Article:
Lessons not learned after my husband's death, warns Marina Litvinenko

Seven days after the attempted poisoning of former Russian intelligence officer Sergei Skripal, criticism is mounting

Former Russian military intelligence colonel Sergei Skripal attends a hearing at the Moscow District Military Court in Moscow on August 9, 2006.
Sergei Skripal, a former Russian double agent whose mysterious collapse in England sparked concerns of a possible poisoning by Moscow, has been living in Britain since a high-profile spy swap in 2010. Police were probing his exposure to an unknown substance, which left him unconscious on a bench in the city of Salisbury and saw media draw parallels to the case of Alexander Litvinenko, an ex-spy who died of radioactive polonium poisoning in 2006.
 / AFP PHOTO / Kommersant Photo / Yuri SENATOROV / Russia OUT
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The UK government did not learn lessons from the poisoning of Alexander Litvinenko in 2006, his widow said on Sunday as investigations continue into the use of a nerve agent against another former Russian intelligence agent.

Litvinenko is widely believed to have been killed with radioactive polonium by Russian agents in London. In a television interview on Sunday, Marina Litvinenko made public a letter from then home secretary Theresa May, now the prime minister, promising that the UK would do everything in its power to stop such an incident happening again.

However, she said, "It has happened again. It means something was not done."

Mrs Litvinenko appeared on TV exactly a week after the attempted murder of former Russian intelligence agent Sergei Skripal, 66, and his daughter Yulia, 33, in Salisbury, England.

“Lessons haven’t been learned," she said.

She also took aim at Russian money in British politics. "When you allow people with money to come to your country to make a business, you need to make sure where the money has come from."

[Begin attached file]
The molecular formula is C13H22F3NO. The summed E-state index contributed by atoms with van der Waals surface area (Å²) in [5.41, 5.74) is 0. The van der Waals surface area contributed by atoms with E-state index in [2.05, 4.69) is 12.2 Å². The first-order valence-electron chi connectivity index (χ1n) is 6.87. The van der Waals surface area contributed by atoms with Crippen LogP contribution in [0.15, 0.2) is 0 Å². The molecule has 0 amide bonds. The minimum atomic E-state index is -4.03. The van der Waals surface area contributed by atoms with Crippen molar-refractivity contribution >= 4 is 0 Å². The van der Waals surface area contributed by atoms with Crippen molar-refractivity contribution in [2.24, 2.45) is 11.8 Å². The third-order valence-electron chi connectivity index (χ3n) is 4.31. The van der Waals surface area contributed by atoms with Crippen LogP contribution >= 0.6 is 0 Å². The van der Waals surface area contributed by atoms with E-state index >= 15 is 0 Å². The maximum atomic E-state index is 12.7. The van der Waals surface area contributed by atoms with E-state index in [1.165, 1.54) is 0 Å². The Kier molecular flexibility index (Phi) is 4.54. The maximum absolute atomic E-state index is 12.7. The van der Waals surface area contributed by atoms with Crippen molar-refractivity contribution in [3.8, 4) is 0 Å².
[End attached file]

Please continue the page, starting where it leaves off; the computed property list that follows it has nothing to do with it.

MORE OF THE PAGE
The interview came as Public Health England warned hundreds of people to wash their clothing after traces of nerve agent were discovered at a restaurant and a pub visited by Mr Skripal and his daughter last Sunday.

The two were later found slumped on a park bench and remain in critical condition.

The statement, aimed at up to 500 people, read: “While there is no immediate health risk to anyone who may have been in either of these locations, it is possible, but unlikely, that any of the substance which has come into contact with clothing or belongings could still be present in minute amounts and therefore contaminate your skin. Over time, repeated skin contact with contaminated items may pose a small risk to health.”


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Police said they had identified more than 240 witnesses, and large parts of Salisbury remain cordoned off as the investigation continues. On Friday, almost 200 military personnel were deployed to the city in order assist in the investigation.

Meanwhile, in Westminster, a war of words is mounting over suspected Russian involvement in the poisoning. Shadow chancellor John McDonnell announced he was no longer going to appear on the Russian state TV station Russia Today, and urged his Labour party colleagues to do the same. He said the Kremlin-backed channel's coverage "goes beyond objective journalism" and a boycott was "right".

Chancellor Philip Hammond suggested that a deal might be in the works with Labour to levy fresh sanctions against Russia in the wake of the poisoning. However, he rejected Mrs Litvinenko's suggestion that the Conservative Party give back more than £800,000 (Dh4 million) in funding received from Russian oligarchs, insisting there were very strict rules on political donations in the UK.

“There are people in this country who are British citizens who are of Russian origin. I don’t think we should taint them, or should tar them with Putin’s brush,” he said.

On Tuesday, Foreign Secretary Boris Johnson suggested England could pull out of the World Cup scheduled to be held in Russia later this year.